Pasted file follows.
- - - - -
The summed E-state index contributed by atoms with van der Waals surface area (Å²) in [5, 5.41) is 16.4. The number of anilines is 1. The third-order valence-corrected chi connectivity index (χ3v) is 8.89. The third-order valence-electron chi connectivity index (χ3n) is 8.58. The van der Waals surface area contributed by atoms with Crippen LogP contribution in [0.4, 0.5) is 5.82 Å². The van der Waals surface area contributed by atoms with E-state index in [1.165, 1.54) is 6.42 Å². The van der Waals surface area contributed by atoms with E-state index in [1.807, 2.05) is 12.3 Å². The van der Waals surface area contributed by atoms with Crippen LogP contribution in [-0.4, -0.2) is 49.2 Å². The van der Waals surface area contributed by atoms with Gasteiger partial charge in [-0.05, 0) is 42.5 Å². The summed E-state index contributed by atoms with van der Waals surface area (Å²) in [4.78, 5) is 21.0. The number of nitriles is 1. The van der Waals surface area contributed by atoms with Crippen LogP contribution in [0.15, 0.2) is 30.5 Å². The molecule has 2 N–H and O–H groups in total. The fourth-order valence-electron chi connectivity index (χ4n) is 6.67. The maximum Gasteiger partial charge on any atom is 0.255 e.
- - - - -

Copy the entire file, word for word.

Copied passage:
The summed E-state index contributed by atoms with van der Waals surface area (Å²) in [5, 5.41) is 16.4. The number of anilines is 1. The third-order valence-corrected chi connectivity index (χ3v) is 8.89. The third-order valence-electron chi connectivity index (χ3n) is 8.58. The van der Waals surface area contributed by atoms with Crippen LogP contribution in [0.4, 0.5) is 5.82 Å². The van der Waals surface area contributed by atoms with E-state index in [1.165, 1.54) is 6.42 Å². The van der Waals surface area contributed by atoms with E-state index in [1.807, 2.05) is 12.3 Å². The van der Waals surface area contributed by atoms with Crippen LogP contribution in [-0.4, -0.2) is 49.2 Å². The van der Waals surface area contributed by atoms with Gasteiger partial charge in [-0.05, 0) is 42.5 Å². The summed E-state index contributed by atoms with van der Waals surface area (Å²) in [4.78, 5) is 21.0. The number of nitriles is 1. The van der Waals surface area contributed by atoms with Crippen LogP contribution in [0.15, 0.2) is 30.5 Å². The molecule has 2 N–H and O–H groups in total. The fourth-order valence-electron chi connectivity index (χ4n) is 6.67. The maximum Gasteiger partial charge on any atom is 0.255 e.